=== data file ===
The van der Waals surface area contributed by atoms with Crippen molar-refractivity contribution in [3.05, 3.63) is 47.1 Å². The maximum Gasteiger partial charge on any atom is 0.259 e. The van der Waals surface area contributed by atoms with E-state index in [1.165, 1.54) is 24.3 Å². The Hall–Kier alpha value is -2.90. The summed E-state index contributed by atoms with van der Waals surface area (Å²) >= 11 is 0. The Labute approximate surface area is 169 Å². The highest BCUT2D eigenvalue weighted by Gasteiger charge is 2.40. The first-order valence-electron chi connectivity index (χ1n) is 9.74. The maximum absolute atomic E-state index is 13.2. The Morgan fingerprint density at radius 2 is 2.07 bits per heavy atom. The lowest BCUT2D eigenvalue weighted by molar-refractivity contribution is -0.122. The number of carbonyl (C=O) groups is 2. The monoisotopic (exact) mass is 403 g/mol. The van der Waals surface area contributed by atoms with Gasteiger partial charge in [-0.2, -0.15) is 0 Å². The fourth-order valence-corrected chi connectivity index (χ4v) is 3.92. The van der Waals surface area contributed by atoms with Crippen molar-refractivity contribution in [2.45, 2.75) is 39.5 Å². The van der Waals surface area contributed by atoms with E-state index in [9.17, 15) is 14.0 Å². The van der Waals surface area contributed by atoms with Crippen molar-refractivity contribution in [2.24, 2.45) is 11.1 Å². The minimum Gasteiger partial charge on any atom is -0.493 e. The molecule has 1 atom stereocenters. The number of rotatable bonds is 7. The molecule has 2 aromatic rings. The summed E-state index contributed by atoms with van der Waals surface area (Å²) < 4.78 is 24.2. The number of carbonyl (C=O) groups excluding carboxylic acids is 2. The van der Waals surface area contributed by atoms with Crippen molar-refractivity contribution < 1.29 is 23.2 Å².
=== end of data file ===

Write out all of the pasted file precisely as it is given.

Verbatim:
The van der Waals surface area contributed by atoms with Crippen molar-refractivity contribution in [3.05, 3.63) is 47.1 Å². The maximum Gasteiger partial charge on any atom is 0.259 e. The van der Waals surface area contributed by atoms with E-state index in [1.165, 1.54) is 24.3 Å². The Hall–Kier alpha value is -2.90. The summed E-state index contributed by atoms with van der Waals surface area (Å²) >= 11 is 0. The Labute approximate surface area is 169 Å². The highest BCUT2D eigenvalue weighted by Gasteiger charge is 2.40. The first-order valence-electron chi connectivity index (χ1n) is 9.74. The maximum absolute atomic E-state index is 13.2. The Morgan fingerprint density at radius 2 is 2.07 bits per heavy atom. The lowest BCUT2D eigenvalue weighted by molar-refractivity contribution is -0.122. The number of carbonyl (C=O) groups is 2. The monoisotopic (exact) mass is 403 g/mol. The van der Waals surface area contributed by atoms with Gasteiger partial charge in [-0.2, -0.15) is 0 Å². The fourth-order valence-corrected chi connectivity index (χ4v) is 3.92. The van der Waals surface area contributed by atoms with Crippen molar-refractivity contribution in [2.45, 2.75) is 39.5 Å². The van der Waals surface area contributed by atoms with E-state index in [9.17, 15) is 14.0 Å². The van der Waals surface area contributed by atoms with Crippen molar-refractivity contribution in [2.24, 2.45) is 11.1 Å². The minimum Gasteiger partial charge on any atom is -0.493 e. The molecule has 1 atom stereocenters. The number of rotatable bonds is 7. The molecule has 2 aromatic rings. The summed E-state index contributed by atoms with van der Waals surface area (Å²) < 4.78 is 24.2. The number of carbonyl (C=O) groups excluding carboxylic acids is 2. The van der Waals surface area contributed by atoms with Crippen molar-refractivity contribution < 1.29 is 23.2 Å².